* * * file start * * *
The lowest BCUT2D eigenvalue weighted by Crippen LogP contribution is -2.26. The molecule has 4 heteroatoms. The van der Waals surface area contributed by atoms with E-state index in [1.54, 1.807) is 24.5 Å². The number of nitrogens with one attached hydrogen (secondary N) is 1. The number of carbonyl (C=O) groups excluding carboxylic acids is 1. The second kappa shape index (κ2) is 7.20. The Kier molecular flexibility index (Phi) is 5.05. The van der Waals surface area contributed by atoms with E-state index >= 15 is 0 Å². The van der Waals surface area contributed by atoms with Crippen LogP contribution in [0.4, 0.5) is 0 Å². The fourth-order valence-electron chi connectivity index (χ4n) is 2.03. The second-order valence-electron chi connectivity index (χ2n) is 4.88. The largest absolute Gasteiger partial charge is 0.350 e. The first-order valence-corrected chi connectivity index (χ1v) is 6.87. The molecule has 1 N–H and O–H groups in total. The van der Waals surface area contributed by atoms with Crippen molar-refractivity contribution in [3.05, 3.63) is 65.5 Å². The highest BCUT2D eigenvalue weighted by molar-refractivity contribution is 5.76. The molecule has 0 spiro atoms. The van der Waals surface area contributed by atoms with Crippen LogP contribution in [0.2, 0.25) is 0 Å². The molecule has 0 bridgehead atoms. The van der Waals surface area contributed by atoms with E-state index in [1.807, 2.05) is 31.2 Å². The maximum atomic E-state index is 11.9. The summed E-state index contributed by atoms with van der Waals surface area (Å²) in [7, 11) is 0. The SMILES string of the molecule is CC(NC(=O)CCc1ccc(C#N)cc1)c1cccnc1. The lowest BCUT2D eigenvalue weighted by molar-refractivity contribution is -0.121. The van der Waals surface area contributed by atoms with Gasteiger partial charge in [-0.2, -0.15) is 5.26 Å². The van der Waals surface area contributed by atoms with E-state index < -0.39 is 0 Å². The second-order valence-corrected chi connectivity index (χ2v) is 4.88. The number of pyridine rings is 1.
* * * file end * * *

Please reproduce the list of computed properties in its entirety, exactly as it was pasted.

The lowest BCUT2D eigenvalue weighted by Crippen LogP contribution is -2.26. The molecule has 4 heteroatoms. The van der Waals surface area contributed by atoms with E-state index in [1.54, 1.807) is 24.5 Å². The number of nitrogens with one attached hydrogen (secondary N) is 1. The number of carbonyl (C=O) groups excluding carboxylic acids is 1. The second kappa shape index (κ2) is 7.20. The Kier molecular flexibility index (Phi) is 5.05. The van der Waals surface area contributed by atoms with E-state index >= 15 is 0 Å². The van der Waals surface area contributed by atoms with Crippen LogP contribution in [0.4, 0.5) is 0 Å². The fourth-order valence-electron chi connectivity index (χ4n) is 2.03. The second-order valence-electron chi connectivity index (χ2n) is 4.88. The largest absolute Gasteiger partial charge is 0.350 e. The first-order valence-corrected chi connectivity index (χ1v) is 6.87. The molecule has 1 N–H and O–H groups in total. The van der Waals surface area contributed by atoms with Crippen molar-refractivity contribution in [3.05, 3.63) is 65.5 Å². The highest BCUT2D eigenvalue weighted by molar-refractivity contribution is 5.76. The molecule has 0 spiro atoms. The van der Waals surface area contributed by atoms with Crippen LogP contribution in [0.2, 0.25) is 0 Å². The molecule has 0 bridgehead atoms. The van der Waals surface area contributed by atoms with E-state index in [1.807, 2.05) is 31.2 Å². The maximum atomic E-state index is 11.9. The summed E-state index contributed by atoms with van der Waals surface area (Å²) in [7, 11) is 0. The SMILES string of the molecule is CC(NC(=O)CCc1ccc(C#N)cc1)c1cccnc1. The lowest BCUT2D eigenvalue weighted by molar-refractivity contribution is -0.121. The van der Waals surface area contributed by atoms with Gasteiger partial charge in [-0.2, -0.15) is 5.26 Å². The van der Waals surface area contributed by atoms with E-state index < -0.39 is 0 Å². The second-order valence-corrected chi connectivity index (χ2v) is 4.88. The number of pyridine rings is 1.